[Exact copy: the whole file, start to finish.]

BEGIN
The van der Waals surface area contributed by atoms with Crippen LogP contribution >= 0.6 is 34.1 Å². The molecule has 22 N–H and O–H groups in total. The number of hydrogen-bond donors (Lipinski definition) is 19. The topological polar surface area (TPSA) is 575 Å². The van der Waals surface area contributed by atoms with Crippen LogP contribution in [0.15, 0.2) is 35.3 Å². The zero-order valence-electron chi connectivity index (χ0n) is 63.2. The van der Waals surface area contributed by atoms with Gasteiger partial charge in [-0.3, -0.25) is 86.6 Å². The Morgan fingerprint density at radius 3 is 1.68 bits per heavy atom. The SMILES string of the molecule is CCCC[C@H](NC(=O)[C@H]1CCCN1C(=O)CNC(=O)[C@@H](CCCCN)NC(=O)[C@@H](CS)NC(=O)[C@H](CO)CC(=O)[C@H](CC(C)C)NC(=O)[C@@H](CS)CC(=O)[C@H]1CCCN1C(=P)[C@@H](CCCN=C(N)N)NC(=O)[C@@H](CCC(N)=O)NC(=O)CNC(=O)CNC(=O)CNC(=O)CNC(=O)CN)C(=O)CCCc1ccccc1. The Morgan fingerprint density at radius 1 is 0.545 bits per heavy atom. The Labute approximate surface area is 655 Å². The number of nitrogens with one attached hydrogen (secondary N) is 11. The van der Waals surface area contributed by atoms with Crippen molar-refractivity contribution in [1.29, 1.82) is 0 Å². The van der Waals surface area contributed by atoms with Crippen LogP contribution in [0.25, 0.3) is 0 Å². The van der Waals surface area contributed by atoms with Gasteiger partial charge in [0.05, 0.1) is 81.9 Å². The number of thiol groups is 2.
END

The van der Waals surface area contributed by atoms with Crippen LogP contribution >= 0.6 is 34.1 Å². The molecule has 22 N–H and O–H groups in total. The number of hydrogen-bond donors (Lipinski definition) is 19. The topological polar surface area (TPSA) is 575 Å². The van der Waals surface area contributed by atoms with Crippen LogP contribution in [0.15, 0.2) is 35.3 Å². The zero-order valence-electron chi connectivity index (χ0n) is 63.2. The van der Waals surface area contributed by atoms with Gasteiger partial charge in [-0.3, -0.25) is 86.6 Å². The Morgan fingerprint density at radius 3 is 1.68 bits per heavy atom. The SMILES string of the molecule is CCCC[C@H](NC(=O)[C@H]1CCCN1C(=O)CNC(=O)[C@@H](CCCCN)NC(=O)[C@@H](CS)NC(=O)[C@H](CO)CC(=O)[C@H](CC(C)C)NC(=O)[C@@H](CS)CC(=O)[C@H]1CCCN1C(=P)[C@@H](CCCN=C(N)N)NC(=O)[C@@H](CCC(N)=O)NC(=O)CNC(=O)CNC(=O)CNC(=O)CNC(=O)CN)C(=O)CCCc1ccccc1. The Morgan fingerprint density at radius 1 is 0.545 bits per heavy atom. The Labute approximate surface area is 655 Å². The number of nitrogens with one attached hydrogen (secondary N) is 11. The van der Waals surface area contributed by atoms with Crippen molar-refractivity contribution in [1.29, 1.82) is 0 Å². The van der Waals surface area contributed by atoms with Crippen LogP contribution in [0.25, 0.3) is 0 Å². The van der Waals surface area contributed by atoms with Gasteiger partial charge in [0.05, 0.1) is 81.9 Å². The number of thiol groups is 2.